Taste and see the goodness of Jesus
By Father Paul Turner
Catholic Key Scripture Columni
The Good News for the 18th Sunday of Ordinarry Time, August 3, 2003
Psalms 78:3-4, 23-24, 25, 54
and the 19th Sunday in Ordinary Time, August 10, 2003
Psalms 34:2-3, 4-5, 6-7, 8-9
St. Mark is getting cheated this year. Year B of the Sunday lectionary cycle features Gospel passages from this evangelist. However, Mark's contributions are especially reduced this year.
Mark has no account of the birth of Jesus, so he is replaced by Matthew and Luke on most Sundays of the Advent and Christmas cycle. During the Easter season we hear mostly from John. John also contributes the Gospel for five weeks every summer of Year B. We then hear the discourse on the bread of life, an important chapter in John's Gospel and in the entire New Testament.
This year, however, it gets even worse for poor Mark. A number of solemnities fall on Sundays this year: the Presentation (Feb. 2), Peter and Paul (June 29), the Exaltation of the Holy Cross (Sept. 14), All Souls (Nov. 2), and the Dedication of John Lateran (Nov. 9). All those celebrations supplant the normal readings for the Sundays in Ordinary Time. So even though this is Mark's year, we are not hearing his voice very much.
What we do hear over the next five weeks are some lovely passages about the Eucharist. Jesus calls himself the "bread of life," and that image brings a number of other Scripture passages into play.
Among those are the psalms we will sing over the next two weeks. This weekend, for example, we sing Psalm 78:3-4, 23-24, 25, 54. We don't sing the entire psalm. It is too long: 72 verses. It also includes obscure references to the fields of Zoan and the disturbing comparison of a vengeful God to a warrior shouting because of wine. We won't be singing those verses this weekend.
Instead, we meet verses that foreshadow the Eucharist. The responsorial psalm this weekend falls into three strophes. The first comes from the opening verses. Psalm 78 recounts the history of Israel. God offered a covenant to the chosen people, freed them from slavery in Egypt and brought them through the desert to the promised land. Eventually God chose David to lead the people to a golden age.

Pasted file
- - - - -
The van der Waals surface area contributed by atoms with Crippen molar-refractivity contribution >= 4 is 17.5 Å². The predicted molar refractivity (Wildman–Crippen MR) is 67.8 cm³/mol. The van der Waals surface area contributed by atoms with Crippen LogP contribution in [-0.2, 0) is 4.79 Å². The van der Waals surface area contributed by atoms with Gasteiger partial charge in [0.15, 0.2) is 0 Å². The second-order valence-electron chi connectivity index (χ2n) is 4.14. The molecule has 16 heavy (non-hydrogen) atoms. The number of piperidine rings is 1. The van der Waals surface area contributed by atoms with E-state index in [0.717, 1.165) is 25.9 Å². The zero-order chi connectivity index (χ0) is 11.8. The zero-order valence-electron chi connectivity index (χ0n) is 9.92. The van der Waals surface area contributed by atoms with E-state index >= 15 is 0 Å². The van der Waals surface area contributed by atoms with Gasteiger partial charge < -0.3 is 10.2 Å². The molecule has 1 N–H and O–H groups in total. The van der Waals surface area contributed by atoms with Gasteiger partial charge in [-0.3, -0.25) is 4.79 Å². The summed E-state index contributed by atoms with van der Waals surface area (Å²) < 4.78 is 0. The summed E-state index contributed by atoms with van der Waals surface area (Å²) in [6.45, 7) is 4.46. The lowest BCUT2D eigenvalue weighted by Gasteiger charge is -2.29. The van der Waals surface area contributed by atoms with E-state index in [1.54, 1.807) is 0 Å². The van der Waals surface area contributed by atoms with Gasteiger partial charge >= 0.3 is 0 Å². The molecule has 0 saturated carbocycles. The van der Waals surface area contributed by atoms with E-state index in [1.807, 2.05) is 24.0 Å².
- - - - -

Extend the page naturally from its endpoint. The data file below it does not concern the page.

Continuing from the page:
This entire story is summarized in Psalm 78, so the opening strophe simply announces the coming tale: "What we have heard and know, we will declare to the generation to come." God has done wondrous deeds, and one generation passes the message on to the next.
For its second strophe the responsory this Sunday skips 20 verses and quite a bit of history. Israel has been freed from slavery and has crossed the Red Sea. Now, in the desert, God fed the people with manna. This story appears in the first reading (Exodus 16:2-4, 12-15). God "opened the doors of heaven[,] rained manna upon them for food and gave them heavenly bread." These verses of the psalm are absolutely central to understanding why we sing this weekend. Jesus will speak of himself as bread from heaven. We recognize in his words and deeds that God cares for us in our need. The Israelites in the desert received a mysterious bread that appeared out of nowhere as from heaven. So we on our journey through the desert of this life receive nourishment from God.
The final strophe of the psalm continues this thought and then jumps ahead another 30 verses for its conclusion. God brought the people to a holy land. By juxtaposing that conclusion to the story of manna, we express that the Eucharist feeds us as we journey toward the promised land of heaven.
The following Sunday we will sing Psalm 34:2-9. The entire psalm is alphabetical. In the original language each verse begins with a new letter of the Hebrew alphabet. It's a little like that old song by Buddy Kaye, Fred Wise and Sidney Lippman: "'A,' you're adorable, 'B,' you're so beautiful, 'C,' you're a cutie full of charms. 'D,' you're a darling and 'E,' you're exciting."
The first half of Psalm 34 is filled with similar acclamations of praise for God. Next Sunday's responsory comes from that part of the psalm.
We use it next week because of the last line of the fourth strophe: "Taste and see how good the Lord is." That verse also serves as the refrain. Christians read this line as a prophetic utterance foretelling the Eucharist. When we eat and drink the body and blood of Christ, we taste and see how good God is.
God's goodness is like a nutritious and tasty meal. We experience it most closely when we eat and drink at Mass.
Father Paul Turner is pastor of St. Munchin Parish, Cameron, and coordinates the Good News column for The Catholic Key.